• Proof of social security
  • All other income and assets, including pension, maintenance income, rental property income, gifts, stocks, sale of assets, and saving account and brokerage statements
  • A report of fixed debts
  • A current balance sheet

Comparing mortgage pre-approval offers

You can shop for better interest rates and fees with another mortgage company once you’ve received your first pre-approval letter from a lender. There is no obligation to take out a loan based on the pre-approval letter. Pre-applying for a mortgage with numerous won’t really impact your credit score as long as you do it in a relatively short period.

How much is a down payment for first-time homebuyers?

First-time homebuyers typically need to pay at least 3% to 3.5% on homes with conventional and FHA mortgages. In addition to the down payment costs, you’ll pay closing costs, including lawyer and appraisal fees. These expenses are due at closing and typically amount to 2% to 7% of the purchase price. For example, you will need a down payment of $9,000 if you put 3% on a home that you’d like to purchase for $300,000 and an estimated additional $9,000 for closing costs.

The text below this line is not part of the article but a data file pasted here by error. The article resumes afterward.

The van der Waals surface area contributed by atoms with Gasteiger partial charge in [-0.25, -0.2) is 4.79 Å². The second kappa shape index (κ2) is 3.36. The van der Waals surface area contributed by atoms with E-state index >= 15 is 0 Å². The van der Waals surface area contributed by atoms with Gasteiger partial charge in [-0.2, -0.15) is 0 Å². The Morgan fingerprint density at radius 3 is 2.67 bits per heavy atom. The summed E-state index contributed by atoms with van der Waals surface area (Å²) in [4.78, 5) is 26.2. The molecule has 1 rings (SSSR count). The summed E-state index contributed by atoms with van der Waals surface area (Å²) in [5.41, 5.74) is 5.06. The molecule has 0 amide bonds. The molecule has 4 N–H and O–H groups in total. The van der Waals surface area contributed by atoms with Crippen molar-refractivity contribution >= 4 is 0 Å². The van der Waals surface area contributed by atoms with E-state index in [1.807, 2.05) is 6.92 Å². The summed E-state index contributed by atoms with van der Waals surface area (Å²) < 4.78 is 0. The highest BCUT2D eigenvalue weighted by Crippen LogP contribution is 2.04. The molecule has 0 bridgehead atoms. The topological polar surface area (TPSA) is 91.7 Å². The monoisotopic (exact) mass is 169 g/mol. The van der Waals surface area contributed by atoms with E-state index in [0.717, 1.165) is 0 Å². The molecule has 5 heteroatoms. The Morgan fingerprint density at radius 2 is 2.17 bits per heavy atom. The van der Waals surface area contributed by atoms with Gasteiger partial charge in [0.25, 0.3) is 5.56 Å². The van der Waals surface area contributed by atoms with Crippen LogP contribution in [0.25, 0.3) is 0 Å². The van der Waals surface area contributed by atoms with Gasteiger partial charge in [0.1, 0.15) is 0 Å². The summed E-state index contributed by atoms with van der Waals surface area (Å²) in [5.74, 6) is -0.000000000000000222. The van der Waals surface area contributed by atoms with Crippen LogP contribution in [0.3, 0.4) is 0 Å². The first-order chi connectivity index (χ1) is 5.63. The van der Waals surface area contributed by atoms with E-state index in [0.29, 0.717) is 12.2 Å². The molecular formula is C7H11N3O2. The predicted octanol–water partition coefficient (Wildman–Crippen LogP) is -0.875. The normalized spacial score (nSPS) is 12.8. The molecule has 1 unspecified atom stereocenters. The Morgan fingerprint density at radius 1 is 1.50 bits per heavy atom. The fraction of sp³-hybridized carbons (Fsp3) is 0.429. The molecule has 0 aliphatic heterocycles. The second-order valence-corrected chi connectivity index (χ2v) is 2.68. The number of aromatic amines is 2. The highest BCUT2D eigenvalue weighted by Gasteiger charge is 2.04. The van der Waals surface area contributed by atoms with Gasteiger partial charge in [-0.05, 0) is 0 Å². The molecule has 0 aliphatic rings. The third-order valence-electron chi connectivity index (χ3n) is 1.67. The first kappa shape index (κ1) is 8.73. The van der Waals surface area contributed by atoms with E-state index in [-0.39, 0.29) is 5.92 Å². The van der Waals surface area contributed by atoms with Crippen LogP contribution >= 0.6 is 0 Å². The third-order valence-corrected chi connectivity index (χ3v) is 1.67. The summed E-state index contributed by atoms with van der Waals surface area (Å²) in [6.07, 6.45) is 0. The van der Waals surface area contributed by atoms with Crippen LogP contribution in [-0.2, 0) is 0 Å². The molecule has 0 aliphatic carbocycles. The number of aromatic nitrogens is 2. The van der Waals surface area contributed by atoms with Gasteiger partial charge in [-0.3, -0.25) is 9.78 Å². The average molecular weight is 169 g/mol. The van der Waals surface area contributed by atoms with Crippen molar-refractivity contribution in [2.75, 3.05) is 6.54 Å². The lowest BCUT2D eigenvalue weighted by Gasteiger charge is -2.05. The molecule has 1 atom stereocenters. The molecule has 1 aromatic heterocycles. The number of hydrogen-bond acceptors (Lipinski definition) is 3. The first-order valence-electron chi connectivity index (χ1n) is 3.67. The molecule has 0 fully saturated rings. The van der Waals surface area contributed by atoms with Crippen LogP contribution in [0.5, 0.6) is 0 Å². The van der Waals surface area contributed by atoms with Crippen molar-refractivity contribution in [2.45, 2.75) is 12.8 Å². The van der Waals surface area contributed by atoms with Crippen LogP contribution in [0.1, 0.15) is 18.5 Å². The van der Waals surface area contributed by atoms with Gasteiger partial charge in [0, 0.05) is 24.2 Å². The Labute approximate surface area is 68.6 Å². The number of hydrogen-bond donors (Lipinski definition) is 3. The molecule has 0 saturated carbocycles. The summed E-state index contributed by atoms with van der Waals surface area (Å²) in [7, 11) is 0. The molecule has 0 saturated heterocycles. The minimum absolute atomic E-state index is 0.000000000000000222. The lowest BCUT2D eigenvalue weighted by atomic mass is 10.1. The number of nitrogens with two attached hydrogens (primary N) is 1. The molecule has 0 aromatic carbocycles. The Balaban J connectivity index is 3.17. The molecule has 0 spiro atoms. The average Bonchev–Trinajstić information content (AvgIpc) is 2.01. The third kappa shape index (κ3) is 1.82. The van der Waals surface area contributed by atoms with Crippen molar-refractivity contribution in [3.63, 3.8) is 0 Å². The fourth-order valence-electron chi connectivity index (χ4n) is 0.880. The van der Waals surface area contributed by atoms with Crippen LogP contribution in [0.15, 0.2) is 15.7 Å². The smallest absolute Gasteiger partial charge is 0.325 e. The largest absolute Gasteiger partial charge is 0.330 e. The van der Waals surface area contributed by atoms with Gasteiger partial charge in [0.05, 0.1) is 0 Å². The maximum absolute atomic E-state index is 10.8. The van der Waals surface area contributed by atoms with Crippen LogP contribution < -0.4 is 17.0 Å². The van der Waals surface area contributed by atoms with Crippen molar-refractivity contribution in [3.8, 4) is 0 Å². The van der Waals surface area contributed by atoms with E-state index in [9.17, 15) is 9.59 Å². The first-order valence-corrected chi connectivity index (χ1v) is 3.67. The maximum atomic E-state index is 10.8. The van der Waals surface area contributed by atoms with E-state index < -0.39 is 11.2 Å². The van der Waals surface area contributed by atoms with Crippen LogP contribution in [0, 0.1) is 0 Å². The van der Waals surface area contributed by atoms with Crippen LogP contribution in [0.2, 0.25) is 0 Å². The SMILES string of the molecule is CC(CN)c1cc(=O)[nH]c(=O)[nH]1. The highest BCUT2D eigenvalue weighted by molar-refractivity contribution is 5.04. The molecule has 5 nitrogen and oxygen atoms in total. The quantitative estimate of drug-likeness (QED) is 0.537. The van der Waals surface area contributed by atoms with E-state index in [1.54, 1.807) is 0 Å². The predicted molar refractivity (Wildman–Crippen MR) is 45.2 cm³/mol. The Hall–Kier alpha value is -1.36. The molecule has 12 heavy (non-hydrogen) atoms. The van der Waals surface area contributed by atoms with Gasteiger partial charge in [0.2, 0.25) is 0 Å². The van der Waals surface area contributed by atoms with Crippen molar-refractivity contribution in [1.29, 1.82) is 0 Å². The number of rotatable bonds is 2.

Several home loan programs allow 0% down payments, but there are usually special requirements. If saving for a down payment is challenging, ask lenders about down payment assistance.

Selecting your mortgage

First-time homebuyers often feel intimidated by the thought of selecting a mortgage lender. The lender you choose should be the one that provides you with the lowest closing costs, the lowest interest rate, and the most reasonable terms. An FHA loan may be most feasible if your credit score is under 600. However, if it’s above 620, shop for conventional loans that may offer terms with down payment requirements lower than 3%.